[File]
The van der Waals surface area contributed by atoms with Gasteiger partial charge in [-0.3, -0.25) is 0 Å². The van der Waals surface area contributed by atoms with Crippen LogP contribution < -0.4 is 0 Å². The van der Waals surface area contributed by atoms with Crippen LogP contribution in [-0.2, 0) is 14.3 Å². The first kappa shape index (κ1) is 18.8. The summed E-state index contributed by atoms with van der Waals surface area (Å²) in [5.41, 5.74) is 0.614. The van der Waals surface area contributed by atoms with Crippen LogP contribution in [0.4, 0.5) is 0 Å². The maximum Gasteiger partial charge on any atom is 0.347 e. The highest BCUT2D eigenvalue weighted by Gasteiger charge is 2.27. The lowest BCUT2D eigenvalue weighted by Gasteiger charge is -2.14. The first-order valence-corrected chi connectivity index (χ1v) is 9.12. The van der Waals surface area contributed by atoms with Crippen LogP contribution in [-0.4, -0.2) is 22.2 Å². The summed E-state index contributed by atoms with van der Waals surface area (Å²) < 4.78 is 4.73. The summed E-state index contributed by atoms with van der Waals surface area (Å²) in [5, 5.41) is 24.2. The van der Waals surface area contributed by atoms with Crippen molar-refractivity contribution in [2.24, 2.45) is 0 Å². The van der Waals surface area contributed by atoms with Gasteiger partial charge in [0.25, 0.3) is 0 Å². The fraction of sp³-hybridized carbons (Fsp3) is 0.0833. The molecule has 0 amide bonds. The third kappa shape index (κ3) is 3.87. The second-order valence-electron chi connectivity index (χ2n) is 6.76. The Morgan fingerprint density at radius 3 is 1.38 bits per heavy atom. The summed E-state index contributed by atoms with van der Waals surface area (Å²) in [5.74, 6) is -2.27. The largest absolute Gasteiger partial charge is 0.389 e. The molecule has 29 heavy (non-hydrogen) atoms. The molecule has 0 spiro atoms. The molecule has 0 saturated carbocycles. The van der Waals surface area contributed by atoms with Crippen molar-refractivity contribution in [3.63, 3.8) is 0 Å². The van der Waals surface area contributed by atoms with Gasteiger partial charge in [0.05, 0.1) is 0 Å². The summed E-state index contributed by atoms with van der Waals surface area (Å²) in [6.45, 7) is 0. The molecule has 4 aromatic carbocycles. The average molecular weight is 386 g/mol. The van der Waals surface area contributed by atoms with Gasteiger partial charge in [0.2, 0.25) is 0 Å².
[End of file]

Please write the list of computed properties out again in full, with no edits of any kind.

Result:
The van der Waals surface area contributed by atoms with Gasteiger partial charge in [-0.3, -0.25) is 0 Å². The van der Waals surface area contributed by atoms with Crippen LogP contribution < -0.4 is 0 Å². The van der Waals surface area contributed by atoms with Crippen LogP contribution in [-0.2, 0) is 14.3 Å². The first kappa shape index (κ1) is 18.8. The summed E-state index contributed by atoms with van der Waals surface area (Å²) in [5.41, 5.74) is 0.614. The van der Waals surface area contributed by atoms with Crippen LogP contribution in [0.4, 0.5) is 0 Å². The maximum Gasteiger partial charge on any atom is 0.347 e. The highest BCUT2D eigenvalue weighted by Gasteiger charge is 2.27. The lowest BCUT2D eigenvalue weighted by Gasteiger charge is -2.14. The first-order valence-corrected chi connectivity index (χ1v) is 9.12. The van der Waals surface area contributed by atoms with Crippen LogP contribution in [-0.4, -0.2) is 22.2 Å². The summed E-state index contributed by atoms with van der Waals surface area (Å²) < 4.78 is 4.73. The summed E-state index contributed by atoms with van der Waals surface area (Å²) in [5, 5.41) is 24.2. The van der Waals surface area contributed by atoms with Crippen molar-refractivity contribution in [2.24, 2.45) is 0 Å². The van der Waals surface area contributed by atoms with Gasteiger partial charge in [0.25, 0.3) is 0 Å². The fraction of sp³-hybridized carbons (Fsp3) is 0.0833. The molecule has 0 amide bonds. The third kappa shape index (κ3) is 3.87. The second-order valence-electron chi connectivity index (χ2n) is 6.76. The Morgan fingerprint density at radius 3 is 1.38 bits per heavy atom. The summed E-state index contributed by atoms with van der Waals surface area (Å²) in [5.74, 6) is -2.27. The largest absolute Gasteiger partial charge is 0.389 e. The molecule has 29 heavy (non-hydrogen) atoms. The molecule has 0 spiro atoms. The molecule has 0 saturated carbocycles. The van der Waals surface area contributed by atoms with Crippen molar-refractivity contribution in [3.63, 3.8) is 0 Å². The van der Waals surface area contributed by atoms with Gasteiger partial charge in [0.05, 0.1) is 0 Å². The summed E-state index contributed by atoms with van der Waals surface area (Å²) in [6.45, 7) is 0. The molecule has 4 aromatic carbocycles. The average molecular weight is 386 g/mol. The van der Waals surface area contributed by atoms with Gasteiger partial charge in [0.2, 0.25) is 0 Å².